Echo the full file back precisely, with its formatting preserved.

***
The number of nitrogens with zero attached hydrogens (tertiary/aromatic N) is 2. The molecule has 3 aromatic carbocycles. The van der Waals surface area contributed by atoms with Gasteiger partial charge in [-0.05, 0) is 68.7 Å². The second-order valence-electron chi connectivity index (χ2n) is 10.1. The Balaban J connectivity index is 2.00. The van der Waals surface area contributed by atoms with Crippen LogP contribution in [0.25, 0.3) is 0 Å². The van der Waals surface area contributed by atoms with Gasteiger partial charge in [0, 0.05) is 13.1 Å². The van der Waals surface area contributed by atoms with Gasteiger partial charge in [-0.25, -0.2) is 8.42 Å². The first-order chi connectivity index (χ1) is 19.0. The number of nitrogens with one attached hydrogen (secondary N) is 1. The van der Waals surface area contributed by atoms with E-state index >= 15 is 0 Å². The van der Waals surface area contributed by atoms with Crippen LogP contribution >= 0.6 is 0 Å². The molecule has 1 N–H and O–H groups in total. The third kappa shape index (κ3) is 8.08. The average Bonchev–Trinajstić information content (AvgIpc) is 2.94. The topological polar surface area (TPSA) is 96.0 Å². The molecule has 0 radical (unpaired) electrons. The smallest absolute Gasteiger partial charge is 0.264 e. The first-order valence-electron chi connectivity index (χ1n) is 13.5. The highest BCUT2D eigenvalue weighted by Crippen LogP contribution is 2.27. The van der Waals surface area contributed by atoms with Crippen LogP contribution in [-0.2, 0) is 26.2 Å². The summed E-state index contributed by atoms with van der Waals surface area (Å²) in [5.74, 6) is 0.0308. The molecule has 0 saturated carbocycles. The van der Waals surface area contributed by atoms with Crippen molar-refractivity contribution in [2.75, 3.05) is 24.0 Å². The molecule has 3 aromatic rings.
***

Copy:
The number of nitrogens with zero attached hydrogens (tertiary/aromatic N) is 2. The molecule has 3 aromatic carbocycles. The van der Waals surface area contributed by atoms with Gasteiger partial charge in [-0.05, 0) is 68.7 Å². The second-order valence-electron chi connectivity index (χ2n) is 10.1. The Balaban J connectivity index is 2.00. The van der Waals surface area contributed by atoms with Crippen LogP contribution in [0.25, 0.3) is 0 Å². The van der Waals surface area contributed by atoms with Gasteiger partial charge in [0, 0.05) is 13.1 Å². The van der Waals surface area contributed by atoms with Gasteiger partial charge in [-0.25, -0.2) is 8.42 Å². The first-order chi connectivity index (χ1) is 19.0. The number of nitrogens with one attached hydrogen (secondary N) is 1. The van der Waals surface area contributed by atoms with E-state index >= 15 is 0 Å². The van der Waals surface area contributed by atoms with Crippen LogP contribution >= 0.6 is 0 Å². The molecule has 1 N–H and O–H groups in total. The third kappa shape index (κ3) is 8.08. The average Bonchev–Trinajstić information content (AvgIpc) is 2.94. The topological polar surface area (TPSA) is 96.0 Å². The molecule has 0 radical (unpaired) electrons. The smallest absolute Gasteiger partial charge is 0.264 e. The first-order valence-electron chi connectivity index (χ1n) is 13.5. The highest BCUT2D eigenvalue weighted by Crippen LogP contribution is 2.27. The van der Waals surface area contributed by atoms with Crippen LogP contribution in [-0.2, 0) is 26.2 Å². The summed E-state index contributed by atoms with van der Waals surface area (Å²) in [5.74, 6) is 0.0308. The molecule has 0 saturated carbocycles. The van der Waals surface area contributed by atoms with Crippen molar-refractivity contribution in [2.75, 3.05) is 24.0 Å². The molecule has 3 aromatic rings.